Listening and Speaking Out by Dr Kate Chamberlain

Introduction by Professor Marcus Longley, Director of WIHSC and Professor of Applied Health Policy

This week we reach the 10th in our ’20 blogs for 20 years’ series, celebrating the Institute’s foundation back in 1995. This week, the Chief Executive of Healthcare Inspectorate Wales, Dr Kate Chamberlain, reflects on the dual responsibilities of Listening and Speaking Out, and how these might apply, not only to NHS staff, but to the population of Wales as a whole.

Listening and Speaking Out by Dr Kate Chamberlain

LISTEN (ˈlɪsən )

verb (intransitive)
1. to concentrate on hearing something
2. to take heed; pay attention ⇒ I told you many times but you wouldn’t listen

All of us connected in any way with health services have a responsibility to ensure that we are creating an environment where ongoing and real-time feedback is encouraged and that we capture and respond appropriately: either to address concerns, or to spread the word when things are working well.

The health service collectively continues to work hard at developing care providers as “listening” organisations:

• 1000+ lives published their improvement white paper ‘The Listening Organisation’ [1] in 2013;
• also in 2013 the Welsh Government published their ‘Framework for Assuring Service User Experience’ [2];
• the revised Health and Care Standards published in 2015 reflect this ongoing importance by including a new standard on ‘Listening and Learning from Feedback’ to support the delivery of individual care [3];
• Also in 2015 a follow-up paper was published by 1000+ lives titled Listening and learning to improve the experience of care [4]

This is essential work. When things go wrong the subsequent inquiries and investigations such as those in Mid-Staffordshire [5], Abertawe Bro Morgannwg University Health Board [6], and Tawel Fan [7] frequently report that patients, relatives, carers, and staff were trying to raise concerns long before matters came to a head, but encountered difficulties in doing so.

But developing listening organisations is only part of the equation…

For listening to be really effective there needs to be a body of people: staff, patients, relatives, carers, friends, who feel willing, able, empowered and enthusiastic to provide honest and timely feedback on their experience of care and constructive, positive suggestions on how services could be improved.

As highlighted above, too often people are reluctant to do so for a whole variety of reasons:

– It won’t make any difference – Its difficult, complicated and time-consuming – Afraid that negative feedback may have consequences for themselves or relatives – Not sure whether they are expecting too much

Prudent healthcare includes a principle around “achieving health and wellbeing with the public, patients and professionals as equal partners through co-production”. In practice the public, patients and professionals are not discrete groups. The Welsh Health Survey [8] showed the extent to which the public are also patients or users of health services:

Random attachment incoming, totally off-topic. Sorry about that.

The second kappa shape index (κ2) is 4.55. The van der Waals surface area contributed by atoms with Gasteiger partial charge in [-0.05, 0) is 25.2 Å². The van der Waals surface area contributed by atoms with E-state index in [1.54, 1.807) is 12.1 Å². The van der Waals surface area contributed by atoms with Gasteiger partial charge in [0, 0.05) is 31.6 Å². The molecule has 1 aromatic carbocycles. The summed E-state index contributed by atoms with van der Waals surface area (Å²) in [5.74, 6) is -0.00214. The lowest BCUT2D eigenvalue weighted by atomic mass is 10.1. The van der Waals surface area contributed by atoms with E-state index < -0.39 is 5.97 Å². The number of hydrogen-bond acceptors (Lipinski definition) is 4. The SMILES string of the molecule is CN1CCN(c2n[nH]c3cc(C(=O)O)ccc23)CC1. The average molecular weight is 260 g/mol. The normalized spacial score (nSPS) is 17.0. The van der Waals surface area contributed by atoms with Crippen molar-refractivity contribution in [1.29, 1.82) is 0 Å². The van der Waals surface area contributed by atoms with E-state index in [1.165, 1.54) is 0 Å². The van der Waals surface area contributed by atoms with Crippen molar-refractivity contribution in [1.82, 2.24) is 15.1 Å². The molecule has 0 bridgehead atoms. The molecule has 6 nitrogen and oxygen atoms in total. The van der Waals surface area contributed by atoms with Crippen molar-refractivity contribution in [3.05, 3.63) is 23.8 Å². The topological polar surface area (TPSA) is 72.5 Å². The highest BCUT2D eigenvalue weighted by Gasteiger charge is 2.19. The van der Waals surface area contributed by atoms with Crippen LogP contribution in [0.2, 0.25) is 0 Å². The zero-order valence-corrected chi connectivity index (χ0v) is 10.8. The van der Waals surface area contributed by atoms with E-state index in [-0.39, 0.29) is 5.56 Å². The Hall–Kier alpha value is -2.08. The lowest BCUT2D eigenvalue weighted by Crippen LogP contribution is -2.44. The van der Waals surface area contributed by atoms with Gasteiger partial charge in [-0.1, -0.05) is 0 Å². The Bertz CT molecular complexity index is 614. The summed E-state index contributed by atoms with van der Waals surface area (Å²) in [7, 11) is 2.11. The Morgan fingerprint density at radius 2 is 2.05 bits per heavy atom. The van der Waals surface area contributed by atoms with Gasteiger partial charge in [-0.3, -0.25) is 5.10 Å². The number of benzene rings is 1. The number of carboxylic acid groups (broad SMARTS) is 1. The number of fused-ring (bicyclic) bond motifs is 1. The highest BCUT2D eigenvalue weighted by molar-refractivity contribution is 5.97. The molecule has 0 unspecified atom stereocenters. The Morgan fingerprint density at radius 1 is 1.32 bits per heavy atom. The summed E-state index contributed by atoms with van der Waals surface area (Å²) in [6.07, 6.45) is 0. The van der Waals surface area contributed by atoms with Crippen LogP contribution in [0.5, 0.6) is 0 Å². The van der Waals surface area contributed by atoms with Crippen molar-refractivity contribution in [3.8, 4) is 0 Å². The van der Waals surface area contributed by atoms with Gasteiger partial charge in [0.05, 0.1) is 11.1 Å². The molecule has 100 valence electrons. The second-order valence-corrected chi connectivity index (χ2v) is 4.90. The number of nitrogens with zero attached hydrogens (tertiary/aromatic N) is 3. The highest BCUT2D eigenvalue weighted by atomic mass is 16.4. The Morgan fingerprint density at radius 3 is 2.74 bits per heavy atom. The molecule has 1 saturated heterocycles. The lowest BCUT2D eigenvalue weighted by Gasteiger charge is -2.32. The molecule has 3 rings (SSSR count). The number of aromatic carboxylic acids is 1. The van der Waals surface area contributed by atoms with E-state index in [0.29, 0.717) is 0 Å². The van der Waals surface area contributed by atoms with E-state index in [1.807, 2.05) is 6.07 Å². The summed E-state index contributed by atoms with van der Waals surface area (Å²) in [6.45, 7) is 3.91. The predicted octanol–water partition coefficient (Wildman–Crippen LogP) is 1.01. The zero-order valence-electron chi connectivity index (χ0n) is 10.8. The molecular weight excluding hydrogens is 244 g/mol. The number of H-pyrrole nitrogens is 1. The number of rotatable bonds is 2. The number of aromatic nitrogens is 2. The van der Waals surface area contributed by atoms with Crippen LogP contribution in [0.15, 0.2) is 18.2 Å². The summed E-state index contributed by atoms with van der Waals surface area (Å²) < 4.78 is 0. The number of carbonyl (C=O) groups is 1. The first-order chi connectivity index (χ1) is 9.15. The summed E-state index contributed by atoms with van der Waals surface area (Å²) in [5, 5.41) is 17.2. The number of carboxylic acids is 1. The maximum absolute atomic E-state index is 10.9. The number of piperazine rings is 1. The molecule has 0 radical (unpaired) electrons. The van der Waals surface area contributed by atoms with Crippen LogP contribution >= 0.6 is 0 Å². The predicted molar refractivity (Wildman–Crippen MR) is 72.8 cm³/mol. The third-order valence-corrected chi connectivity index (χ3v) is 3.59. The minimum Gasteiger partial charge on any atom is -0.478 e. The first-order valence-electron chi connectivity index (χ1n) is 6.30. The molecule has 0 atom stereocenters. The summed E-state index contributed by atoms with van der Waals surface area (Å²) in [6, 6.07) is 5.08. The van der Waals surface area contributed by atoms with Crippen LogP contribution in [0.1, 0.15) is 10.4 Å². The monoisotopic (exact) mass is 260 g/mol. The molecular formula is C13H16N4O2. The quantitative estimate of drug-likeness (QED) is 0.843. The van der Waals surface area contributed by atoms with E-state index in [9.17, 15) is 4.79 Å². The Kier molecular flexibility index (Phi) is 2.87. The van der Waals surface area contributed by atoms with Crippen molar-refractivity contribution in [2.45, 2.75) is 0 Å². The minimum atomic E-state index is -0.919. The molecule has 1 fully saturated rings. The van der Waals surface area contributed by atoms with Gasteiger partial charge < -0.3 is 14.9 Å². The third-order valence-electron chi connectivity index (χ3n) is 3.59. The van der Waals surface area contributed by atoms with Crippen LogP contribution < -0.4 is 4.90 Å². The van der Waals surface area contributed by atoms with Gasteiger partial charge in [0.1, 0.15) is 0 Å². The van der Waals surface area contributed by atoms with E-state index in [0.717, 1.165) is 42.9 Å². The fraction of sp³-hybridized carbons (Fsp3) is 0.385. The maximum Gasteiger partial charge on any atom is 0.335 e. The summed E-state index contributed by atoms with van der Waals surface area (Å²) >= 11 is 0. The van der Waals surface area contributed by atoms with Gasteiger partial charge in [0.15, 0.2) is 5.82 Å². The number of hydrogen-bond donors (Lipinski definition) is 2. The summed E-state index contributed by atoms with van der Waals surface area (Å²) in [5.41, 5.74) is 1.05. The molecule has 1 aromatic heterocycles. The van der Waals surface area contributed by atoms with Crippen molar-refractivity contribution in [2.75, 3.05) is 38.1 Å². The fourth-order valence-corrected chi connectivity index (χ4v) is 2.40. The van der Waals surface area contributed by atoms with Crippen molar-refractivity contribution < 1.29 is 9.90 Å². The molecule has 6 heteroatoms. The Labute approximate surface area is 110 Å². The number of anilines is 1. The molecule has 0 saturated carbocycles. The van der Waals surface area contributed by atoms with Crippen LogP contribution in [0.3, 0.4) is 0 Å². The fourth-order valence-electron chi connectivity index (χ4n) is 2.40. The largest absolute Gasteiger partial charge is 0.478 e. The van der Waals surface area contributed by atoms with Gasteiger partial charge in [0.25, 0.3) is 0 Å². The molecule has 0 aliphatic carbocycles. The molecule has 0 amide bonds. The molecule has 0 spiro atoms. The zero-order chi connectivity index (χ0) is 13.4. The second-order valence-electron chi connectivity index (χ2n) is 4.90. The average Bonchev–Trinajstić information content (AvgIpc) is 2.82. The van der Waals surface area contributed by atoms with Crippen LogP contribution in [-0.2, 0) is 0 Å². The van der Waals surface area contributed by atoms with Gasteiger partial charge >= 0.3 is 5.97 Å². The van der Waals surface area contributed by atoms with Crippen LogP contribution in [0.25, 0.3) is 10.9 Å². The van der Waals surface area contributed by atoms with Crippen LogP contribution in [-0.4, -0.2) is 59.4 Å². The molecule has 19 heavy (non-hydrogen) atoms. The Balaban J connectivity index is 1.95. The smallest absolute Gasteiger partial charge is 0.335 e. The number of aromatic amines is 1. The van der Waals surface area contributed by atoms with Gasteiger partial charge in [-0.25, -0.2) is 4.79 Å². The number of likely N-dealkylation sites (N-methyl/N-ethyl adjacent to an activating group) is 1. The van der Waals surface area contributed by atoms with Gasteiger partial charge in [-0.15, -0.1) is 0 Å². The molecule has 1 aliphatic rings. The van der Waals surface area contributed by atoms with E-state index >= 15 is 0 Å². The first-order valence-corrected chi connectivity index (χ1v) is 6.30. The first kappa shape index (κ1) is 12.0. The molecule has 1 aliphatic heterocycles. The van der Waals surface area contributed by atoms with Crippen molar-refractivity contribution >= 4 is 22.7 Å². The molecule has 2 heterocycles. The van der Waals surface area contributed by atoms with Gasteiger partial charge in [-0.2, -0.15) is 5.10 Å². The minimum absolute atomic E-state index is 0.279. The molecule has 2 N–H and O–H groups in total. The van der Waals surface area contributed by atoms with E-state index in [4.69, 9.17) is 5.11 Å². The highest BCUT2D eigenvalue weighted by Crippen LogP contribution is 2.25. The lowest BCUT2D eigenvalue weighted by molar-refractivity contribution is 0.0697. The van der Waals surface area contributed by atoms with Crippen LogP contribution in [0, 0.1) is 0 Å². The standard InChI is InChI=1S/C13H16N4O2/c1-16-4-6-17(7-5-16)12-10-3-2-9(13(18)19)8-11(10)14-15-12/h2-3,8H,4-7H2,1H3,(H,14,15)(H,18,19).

• almost 1 respondent in 5 had attended a GP in the previous 2 weeks,

and in the previous year almost

• 1 in 5 had been to A&E;
• 1 in 10 had been an inpatient;
• 1 in 3 had been to outpatients;
• 2 in 3 had used a pharmacist or dentist.

Taking into account relatives and friends the overlap is even more pronounced.

And of course all professionals are also members of the public, users of services, related to a user, or a friend of a user; or so on. And interestingly roughly 1 in 25 (75,500) [9] of working age people work in the health service.

Of course we need to ensure that organisations are listening, but we also need to pay as much attention to enabling and encouraging people to speak. And those ‘people’ are all of us, in whatever capacity we find ourselves: public, patient or professional.

Wales is a relatively small country and that gives us the opportunity to harness the commitment and support for local services which is evident in the unease frequently expressed by local communities when service change is proposed, and to use this energy to drive and influence positive change.

Maybe the real power lies, not in developing the listening skills of the 75,000, but in developing, encouraging and harnessing the combined power of the 3 million to speak out and actively contribute to the development of consistent high quality care?

SPEAK OUT (spēk aʊt′)

verb (intransitive, adverb)
1. to state one’s beliefs, objections, etc, bravely and firmly
2. to speak more loudly and clearly

Dr Kate Chamerberlain, Chief Executive of Healthcare Inspectorate Wales



[1] ‘The Listening Organisation – ensuring care is patient centred in NHS Wales’, 1000+ lives, 2013’
[2] ‘Framework for Assuring Service User Experience’, Welsh Government, 2013,
[3] ‘Health and Care Standards’, Welsh Government, 2015
[4] ‘Listening and learning to improve the experience of care’, 1000+ lives 2013,
[5] ‘Report of the Mid Staffordshire NHS Foundation Trust Public Inquiry’, 2013
[6] ‘Trusted to Care’, Andrews and Butler, 2014
[7] ‘External Investigation into Concerns Raised regarding the Care and Treatment of Patients; Tawel Fan Ward, Ablett Acute Medical Mental Health Unit, Glan Clwyd Hospital’, Ockenden, 2014
[8] Welsh Health Survey:
[9] StatsWales:

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